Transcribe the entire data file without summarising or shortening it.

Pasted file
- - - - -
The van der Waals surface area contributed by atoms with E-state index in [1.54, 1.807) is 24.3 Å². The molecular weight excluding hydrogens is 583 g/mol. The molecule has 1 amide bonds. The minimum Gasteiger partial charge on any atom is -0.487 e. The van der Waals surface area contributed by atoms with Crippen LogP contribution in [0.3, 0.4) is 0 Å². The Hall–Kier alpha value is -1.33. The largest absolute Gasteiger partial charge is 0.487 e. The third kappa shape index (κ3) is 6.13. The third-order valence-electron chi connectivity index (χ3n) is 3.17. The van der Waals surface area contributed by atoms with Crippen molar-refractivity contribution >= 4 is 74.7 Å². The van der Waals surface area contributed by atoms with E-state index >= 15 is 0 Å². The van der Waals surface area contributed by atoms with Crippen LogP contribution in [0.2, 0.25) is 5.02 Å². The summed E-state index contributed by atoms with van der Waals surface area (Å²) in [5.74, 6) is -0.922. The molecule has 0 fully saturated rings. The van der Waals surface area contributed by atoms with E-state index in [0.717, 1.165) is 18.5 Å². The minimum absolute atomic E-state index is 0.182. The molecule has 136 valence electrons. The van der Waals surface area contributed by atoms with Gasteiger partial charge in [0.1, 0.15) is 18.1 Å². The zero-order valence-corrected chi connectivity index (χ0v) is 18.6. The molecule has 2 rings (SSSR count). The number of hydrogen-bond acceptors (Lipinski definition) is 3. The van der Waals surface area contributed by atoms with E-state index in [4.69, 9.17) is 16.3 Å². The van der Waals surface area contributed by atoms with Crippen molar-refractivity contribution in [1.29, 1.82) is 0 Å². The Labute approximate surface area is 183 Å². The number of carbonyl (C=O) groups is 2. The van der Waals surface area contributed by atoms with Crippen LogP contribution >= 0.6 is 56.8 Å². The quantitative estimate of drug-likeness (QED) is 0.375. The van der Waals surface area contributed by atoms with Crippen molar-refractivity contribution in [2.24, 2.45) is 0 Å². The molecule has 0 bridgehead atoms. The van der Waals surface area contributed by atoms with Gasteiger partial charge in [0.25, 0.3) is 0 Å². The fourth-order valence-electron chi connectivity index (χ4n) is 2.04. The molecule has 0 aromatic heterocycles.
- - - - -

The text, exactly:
The van der Waals surface area contributed by atoms with E-state index in [1.54, 1.807) is 24.3 Å². The molecular weight excluding hydrogens is 583 g/mol. The molecule has 1 amide bonds. The minimum Gasteiger partial charge on any atom is -0.487 e. The van der Waals surface area contributed by atoms with Crippen LogP contribution in [0.3, 0.4) is 0 Å². The Hall–Kier alpha value is -1.33. The largest absolute Gasteiger partial charge is 0.487 e. The third kappa shape index (κ3) is 6.13. The third-order valence-electron chi connectivity index (χ3n) is 3.17. The van der Waals surface area contributed by atoms with Crippen molar-refractivity contribution >= 4 is 74.7 Å². The van der Waals surface area contributed by atoms with E-state index >= 15 is 0 Å². The van der Waals surface area contributed by atoms with Crippen LogP contribution in [0.2, 0.25) is 5.02 Å². The summed E-state index contributed by atoms with van der Waals surface area (Å²) in [5.74, 6) is -0.922. The molecule has 0 fully saturated rings. The van der Waals surface area contributed by atoms with E-state index in [0.717, 1.165) is 18.5 Å². The minimum absolute atomic E-state index is 0.182. The molecule has 136 valence electrons. The van der Waals surface area contributed by atoms with Gasteiger partial charge in [0.1, 0.15) is 18.1 Å². The zero-order valence-corrected chi connectivity index (χ0v) is 18.6. The molecule has 2 rings (SSSR count). The number of hydrogen-bond acceptors (Lipinski definition) is 3. The van der Waals surface area contributed by atoms with E-state index in [4.69, 9.17) is 16.3 Å². The van der Waals surface area contributed by atoms with Crippen molar-refractivity contribution in [1.29, 1.82) is 0 Å². The Labute approximate surface area is 183 Å². The number of carbonyl (C=O) groups is 2. The van der Waals surface area contributed by atoms with Crippen LogP contribution >= 0.6 is 56.8 Å². The quantitative estimate of drug-likeness (QED) is 0.375. The van der Waals surface area contributed by atoms with Crippen molar-refractivity contribution in [2.24, 2.45) is 0 Å². The molecule has 0 bridgehead atoms. The van der Waals surface area contributed by atoms with Gasteiger partial charge in [0.25, 0.3) is 0 Å². The fourth-order valence-electron chi connectivity index (χ4n) is 2.04. The molecule has 0 aromatic heterocycles.